With the growing number of Netflix specials featuring countless unsolved murder cases, podcasts dedicated to hashing out the gruesome specifics of many a murder, and our insatiable interest in analyzing the childhood traumas of the most infamous serial killers, it’s undeniable that we’ve got more than a casual interest in true crime.
I rubbed my tired eyes, aching from staring at a computer screen for far too long. It was well past midnight as I scrolled through a Wikipedia article I’d stumbled across while burrowing down yet another true crime rabbit hole.
The harrowing details of the 1947 Black Dahlia murder - one of Los Angeles’ most famous - had grabbed my attention and wouldn’t let go of it. I sifted through article after article, looking up Google Map images of where the victim used to live, the hotel where she was last seen, and where it’s suspected she was murdered. I couldn’t explain why I wanted to know as many horrifying details as possible. I just knew that I wouldn’t be satisfied until I knew everything there was to know about this supposedly unsolved case.
The Good Part? You’re Not Alone
For a really long time, I thought I was the only weirdo fascinated with true crime. I guiltily ate up every detail as I listened to stories of survivors, learned about the modus operandi of different killers, and delved into their often-troubled upbringings as if I would be graded on it. I was embarrassed to admit how much I knew about these things.
Seventy percent of Amazon’s online reviews for true crime books are by women.
But, strangely enough, my interest in true crime is hardly unique, especially among women. In 2015, Investigation Discovery was the fourth most-watched channel by women ages 24 - 54. Five of the top twelve podcasts today are dedicated to the retelling of true crime stories. My Favorite Murder, one of the most popular true crime podcasts, has 19 million monthly downloads, the majority of which are women. Seventy percent of Amazon’s online reviews for true crime books are by women.
We all hate the act of murder. We hate to think that an innocent human being died in such a horrific manner. We hate that someone could be so cold-blooded as to commit it. And we really hate how many mishandled cases result in justice never being served. So then…why do we seem to love knowing about murder? There’s no single reason to which we can attribute women’s love for the grisly details. But there are definitely a few factors.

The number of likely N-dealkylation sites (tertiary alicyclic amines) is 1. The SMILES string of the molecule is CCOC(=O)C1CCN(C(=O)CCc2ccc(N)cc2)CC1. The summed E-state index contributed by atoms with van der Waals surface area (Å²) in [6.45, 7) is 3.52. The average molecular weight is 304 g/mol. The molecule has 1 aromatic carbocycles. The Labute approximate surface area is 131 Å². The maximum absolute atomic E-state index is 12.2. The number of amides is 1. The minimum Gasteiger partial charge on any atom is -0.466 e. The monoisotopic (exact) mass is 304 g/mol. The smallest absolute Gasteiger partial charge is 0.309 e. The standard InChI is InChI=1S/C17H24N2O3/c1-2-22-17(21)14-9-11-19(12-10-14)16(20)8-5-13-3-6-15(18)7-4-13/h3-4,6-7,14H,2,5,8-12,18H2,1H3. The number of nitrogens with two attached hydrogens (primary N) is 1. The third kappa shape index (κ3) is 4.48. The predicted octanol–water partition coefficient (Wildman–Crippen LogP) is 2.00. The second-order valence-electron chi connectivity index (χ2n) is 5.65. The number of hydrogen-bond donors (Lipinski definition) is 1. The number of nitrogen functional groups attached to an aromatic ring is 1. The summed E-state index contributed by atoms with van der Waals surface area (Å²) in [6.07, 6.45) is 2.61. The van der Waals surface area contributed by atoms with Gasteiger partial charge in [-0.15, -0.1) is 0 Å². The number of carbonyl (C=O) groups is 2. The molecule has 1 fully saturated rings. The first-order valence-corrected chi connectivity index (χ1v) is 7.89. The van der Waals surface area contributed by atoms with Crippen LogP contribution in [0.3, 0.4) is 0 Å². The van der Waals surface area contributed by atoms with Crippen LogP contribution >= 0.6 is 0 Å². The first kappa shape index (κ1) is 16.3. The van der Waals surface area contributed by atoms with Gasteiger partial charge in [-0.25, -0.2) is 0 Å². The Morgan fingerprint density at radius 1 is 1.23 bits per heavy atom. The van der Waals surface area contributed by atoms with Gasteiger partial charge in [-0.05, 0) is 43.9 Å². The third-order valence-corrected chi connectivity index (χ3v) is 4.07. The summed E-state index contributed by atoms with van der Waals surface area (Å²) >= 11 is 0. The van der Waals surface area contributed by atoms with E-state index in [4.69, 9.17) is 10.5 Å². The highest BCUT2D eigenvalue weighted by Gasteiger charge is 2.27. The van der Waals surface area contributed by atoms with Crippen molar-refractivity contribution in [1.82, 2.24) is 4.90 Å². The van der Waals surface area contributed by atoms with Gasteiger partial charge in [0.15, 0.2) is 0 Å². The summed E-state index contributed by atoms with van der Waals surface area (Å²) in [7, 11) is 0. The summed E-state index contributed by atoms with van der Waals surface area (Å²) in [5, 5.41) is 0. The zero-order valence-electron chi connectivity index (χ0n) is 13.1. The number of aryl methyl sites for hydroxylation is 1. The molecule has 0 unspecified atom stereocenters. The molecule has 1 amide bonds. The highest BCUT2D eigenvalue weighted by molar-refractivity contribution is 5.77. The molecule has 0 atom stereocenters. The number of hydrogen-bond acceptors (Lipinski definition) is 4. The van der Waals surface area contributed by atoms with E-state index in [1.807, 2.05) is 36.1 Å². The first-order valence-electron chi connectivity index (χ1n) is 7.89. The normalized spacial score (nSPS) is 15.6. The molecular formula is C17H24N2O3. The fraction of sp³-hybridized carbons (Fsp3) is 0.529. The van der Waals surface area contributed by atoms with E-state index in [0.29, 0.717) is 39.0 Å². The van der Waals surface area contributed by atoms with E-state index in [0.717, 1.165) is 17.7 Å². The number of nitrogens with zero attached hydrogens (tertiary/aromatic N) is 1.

For one, we as women understand from a very young age how vulnerable we are to the dangers of the world. We’re taught to check the backseat of our car before getting in. We habitually tuck our keys in between our fingers while walking home at night just in case. Some of us invest in self-defense classes. Ultimately, we crave safety. And somehow, making ourselves aware of the fates of unlucky victims helps us feel like we’re even better prepared to fend off a hooded attacker on the street, as if we’ll know what to expect on the off-chance we find ourselves in such a situation. “It could be like a dress rehearsal,” says Dr. Sharon Packer, an Assistant Clinical Professor of Psychiatry and Behavioral Sciences at the Icahn School of Medicine at Mt. Sinai.
Making ourselves aware of the fates of unlucky victims helps us feel like we’re even better prepared to fend off a hooded attacker on the street.
That, and we’re empathetic to the victim - because it could've been us, our sister, or our best friend. Dr. Howard Forman, a forensic psychiatrist at Montefiore Medical Center, says, “By the time you get to adulthood, women are able to empathize to a greater degree than men, on average. That may lead to true crime being more interesting to women than men, simply because if you empathize more with the victim, it may be more relevant to you and more gripping.” And seeing as how we’re often faced with terrible stories of young girls and women being abducted in a parking lot, having an attacker climb through an open window in the middle of the night, or a young woman suddenly going missing, we’ve become used to the idea that it could happen to any of us.
On another note, though we often feel contempt or disgust for a person capable of committing murder, we’re remarkably captivated by them because we seek to make sense of things we don’t understand - in this case, murder. We’ve all had moments of rage, but most of us feel like we can’t even comprehend how someone could possess the ability to murder in cold blood. It forces us to try to make amends with our imperfect reality by asking questions about the killer: What was their childhood like? What do the people who knew them say? Did they seem like any other normal person, or were there whisperings of bizarre behavior? What drove them to murder? We’re naturally fascinated by things we feel are beyond our understanding.
It seems our odd hunger for true crime may not be so odd after all - in fact, it’s somewhat normal. Our curiosity is instinctual. And though it’s wise to use moderation while feeding this hunger, it’s also nothing at all to be ashamed of. Watching, reading, and listening to these stories every now and then is okay - just make sure, for our own mental health, that it’s not the bulk of what we’re consuming.
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